You’d think this would spur action, get the Catholic church interested in having transparent trials and start supporting or funding centers dedicated to the protection of child abuse victims and the rehabilitation or incarceration of those who had done harm. Yet the church remains oddly silent.

There remains a strong disconnect between Pope Francis's words and his actions, when it comes to child abuse.
There remains a strong disconnect between Pope Francis’s words and his actions, when it comes to child abuse.

There’s lots of talk about how these abusers have committed grave sins and how wrong it was for them to cover up said abuse, but what’s being done to prevent future abuse? What guarantees do we have that this won’t happen again?

None, as it turns out.

A recent United Nations report stated that the church seems to be more focused on saving face, than saving children.

“The committee is gravely concerned that the Holy See has not acknowledged the extent of the crimes committed, has not taken the necessary measures to address the cases of child sexual abuse and to protect children, and has adopted policies and practices which have led to the continuation of the abuse by, and the impunity of, the perpetrators.”

The UN called for all known child molesters to be removed from the church. Their request went ignored.


Despite his strong words about having a “zero tolerance” policy toward sex offenders, Pope Francis has done little more than put more hot air in the world when it comes to actually doing something about the issue. He’s one of the few absolute monarchies left in the world; he could write “Any reports of sex abuse should be immediately reported to the police in every instance,” have it translated into Latin so it could be published on the Acta Apostolicae Sedis and it would instantly become law. It’s as simple as that.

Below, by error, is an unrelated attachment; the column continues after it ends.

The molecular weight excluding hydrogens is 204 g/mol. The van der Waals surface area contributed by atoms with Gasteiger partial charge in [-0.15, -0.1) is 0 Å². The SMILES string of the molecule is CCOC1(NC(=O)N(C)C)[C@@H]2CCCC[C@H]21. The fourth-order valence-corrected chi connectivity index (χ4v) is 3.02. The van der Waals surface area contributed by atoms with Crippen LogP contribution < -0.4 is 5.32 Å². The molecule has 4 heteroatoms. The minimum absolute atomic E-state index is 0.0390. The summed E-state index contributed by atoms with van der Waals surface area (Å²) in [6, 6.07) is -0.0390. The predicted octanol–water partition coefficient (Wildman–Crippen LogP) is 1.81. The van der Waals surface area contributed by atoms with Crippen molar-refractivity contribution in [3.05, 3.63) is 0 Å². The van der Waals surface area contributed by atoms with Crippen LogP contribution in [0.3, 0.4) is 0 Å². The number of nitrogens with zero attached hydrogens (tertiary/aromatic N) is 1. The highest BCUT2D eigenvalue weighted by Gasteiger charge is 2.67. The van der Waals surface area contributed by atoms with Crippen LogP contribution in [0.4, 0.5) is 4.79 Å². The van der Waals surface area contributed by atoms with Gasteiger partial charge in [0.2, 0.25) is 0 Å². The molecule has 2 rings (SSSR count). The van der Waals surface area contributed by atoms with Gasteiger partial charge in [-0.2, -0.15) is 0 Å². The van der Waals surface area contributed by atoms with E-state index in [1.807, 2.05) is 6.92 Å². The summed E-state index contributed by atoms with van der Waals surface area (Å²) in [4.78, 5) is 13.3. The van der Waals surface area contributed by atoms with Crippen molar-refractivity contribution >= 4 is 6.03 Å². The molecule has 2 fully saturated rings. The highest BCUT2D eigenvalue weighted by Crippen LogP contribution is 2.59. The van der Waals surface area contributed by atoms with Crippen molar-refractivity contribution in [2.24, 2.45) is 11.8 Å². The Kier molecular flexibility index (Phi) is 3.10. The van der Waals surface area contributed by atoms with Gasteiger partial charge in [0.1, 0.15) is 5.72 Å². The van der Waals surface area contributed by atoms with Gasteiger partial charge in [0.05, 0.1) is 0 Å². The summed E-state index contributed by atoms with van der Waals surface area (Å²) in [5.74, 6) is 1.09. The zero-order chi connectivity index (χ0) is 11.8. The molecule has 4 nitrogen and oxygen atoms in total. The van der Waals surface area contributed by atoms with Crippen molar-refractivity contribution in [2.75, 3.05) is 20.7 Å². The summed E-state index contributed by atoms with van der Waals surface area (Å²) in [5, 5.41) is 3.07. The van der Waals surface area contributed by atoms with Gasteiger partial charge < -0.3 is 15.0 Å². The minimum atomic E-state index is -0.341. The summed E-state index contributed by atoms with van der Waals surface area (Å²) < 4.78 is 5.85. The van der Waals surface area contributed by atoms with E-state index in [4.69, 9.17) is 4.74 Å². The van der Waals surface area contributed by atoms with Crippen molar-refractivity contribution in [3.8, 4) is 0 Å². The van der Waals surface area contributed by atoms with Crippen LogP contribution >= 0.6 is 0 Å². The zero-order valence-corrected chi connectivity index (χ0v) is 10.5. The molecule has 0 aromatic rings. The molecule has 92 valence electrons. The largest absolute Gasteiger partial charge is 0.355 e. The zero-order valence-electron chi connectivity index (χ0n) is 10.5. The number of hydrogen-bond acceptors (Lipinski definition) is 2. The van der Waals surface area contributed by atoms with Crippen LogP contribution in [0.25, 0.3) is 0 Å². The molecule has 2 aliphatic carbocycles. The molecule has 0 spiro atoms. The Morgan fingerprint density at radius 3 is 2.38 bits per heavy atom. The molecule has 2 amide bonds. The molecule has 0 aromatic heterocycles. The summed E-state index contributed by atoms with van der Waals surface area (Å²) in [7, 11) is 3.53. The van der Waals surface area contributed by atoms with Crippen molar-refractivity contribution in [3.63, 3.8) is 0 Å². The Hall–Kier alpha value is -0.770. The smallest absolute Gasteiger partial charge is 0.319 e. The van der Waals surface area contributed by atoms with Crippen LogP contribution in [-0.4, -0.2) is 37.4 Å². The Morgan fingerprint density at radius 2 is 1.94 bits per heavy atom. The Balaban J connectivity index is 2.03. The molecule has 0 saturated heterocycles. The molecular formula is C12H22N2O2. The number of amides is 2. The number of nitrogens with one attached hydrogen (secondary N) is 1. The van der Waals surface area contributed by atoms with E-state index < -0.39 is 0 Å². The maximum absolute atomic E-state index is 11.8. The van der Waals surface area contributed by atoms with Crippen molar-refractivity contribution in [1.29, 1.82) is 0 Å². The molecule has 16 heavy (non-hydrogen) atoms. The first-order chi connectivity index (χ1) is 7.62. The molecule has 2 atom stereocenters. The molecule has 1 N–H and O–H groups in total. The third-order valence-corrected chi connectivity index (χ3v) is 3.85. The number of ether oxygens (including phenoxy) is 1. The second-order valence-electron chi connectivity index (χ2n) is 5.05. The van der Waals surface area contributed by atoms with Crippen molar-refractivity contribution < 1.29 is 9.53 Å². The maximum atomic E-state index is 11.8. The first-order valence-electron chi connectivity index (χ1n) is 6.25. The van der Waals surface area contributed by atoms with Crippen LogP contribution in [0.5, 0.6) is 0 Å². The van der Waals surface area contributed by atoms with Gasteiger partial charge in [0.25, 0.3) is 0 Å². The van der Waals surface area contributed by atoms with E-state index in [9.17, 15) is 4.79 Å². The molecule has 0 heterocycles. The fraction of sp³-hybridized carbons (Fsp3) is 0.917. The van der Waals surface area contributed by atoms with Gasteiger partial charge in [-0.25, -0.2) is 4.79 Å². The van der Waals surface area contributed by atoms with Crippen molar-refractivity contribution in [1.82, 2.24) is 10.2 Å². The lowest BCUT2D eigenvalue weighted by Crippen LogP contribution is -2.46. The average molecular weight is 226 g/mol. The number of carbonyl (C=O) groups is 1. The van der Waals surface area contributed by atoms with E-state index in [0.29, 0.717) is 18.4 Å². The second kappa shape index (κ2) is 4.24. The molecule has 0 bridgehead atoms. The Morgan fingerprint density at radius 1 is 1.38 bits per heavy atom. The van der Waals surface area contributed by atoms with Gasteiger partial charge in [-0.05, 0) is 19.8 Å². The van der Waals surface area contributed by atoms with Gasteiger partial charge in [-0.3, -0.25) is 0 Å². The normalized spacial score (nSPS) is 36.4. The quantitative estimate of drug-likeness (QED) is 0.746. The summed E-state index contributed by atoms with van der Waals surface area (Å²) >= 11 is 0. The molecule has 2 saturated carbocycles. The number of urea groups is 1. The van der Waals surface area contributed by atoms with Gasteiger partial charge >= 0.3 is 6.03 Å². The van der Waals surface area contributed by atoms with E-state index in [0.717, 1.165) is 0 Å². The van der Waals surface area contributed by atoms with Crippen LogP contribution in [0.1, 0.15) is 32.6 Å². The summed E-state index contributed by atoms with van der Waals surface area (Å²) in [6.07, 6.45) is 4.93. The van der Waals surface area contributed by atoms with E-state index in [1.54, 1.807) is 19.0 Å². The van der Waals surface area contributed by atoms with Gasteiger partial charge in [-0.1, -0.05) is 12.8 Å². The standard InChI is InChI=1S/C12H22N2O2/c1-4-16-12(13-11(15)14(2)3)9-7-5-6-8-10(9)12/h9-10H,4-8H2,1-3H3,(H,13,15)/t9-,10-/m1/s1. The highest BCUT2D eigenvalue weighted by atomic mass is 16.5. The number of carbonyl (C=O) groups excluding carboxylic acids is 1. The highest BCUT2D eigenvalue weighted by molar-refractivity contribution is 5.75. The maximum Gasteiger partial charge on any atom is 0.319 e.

So why hasn’t he done it? Why has he chosen instead to state that the Catholic church has done the most any institution could ever hope to do in regards to being transparent when these priests are still being given access to children? How can the church say it’s truly rehabilitated when abuse cases are still pouring in every day?

Despite what the church would have us believe, their days of sexually abusing children are not in the past. An audit of reports of sexual abuse by church members shows that from as recent as July 1, 2014 through June 30, 2015, reports of abuse increased by 35 per cent (from the previous year). Several of these reports are in regards to older allegations from people no longer afraid to come forward about the criminals who victimized them, but 26 of the 838 reports were in regards to recent cases.

The abuse isn’t over. And until the church owns up to the cancer currently eating away at its priesthood and takes a stand on refusing to cover up these revolting attacks on children entrusted into their care, my money’s on a forecast featuring more of the same.

Comment: Do you think the Catholic church should be doing more to prevent – and punish – abuse from within its own ranks?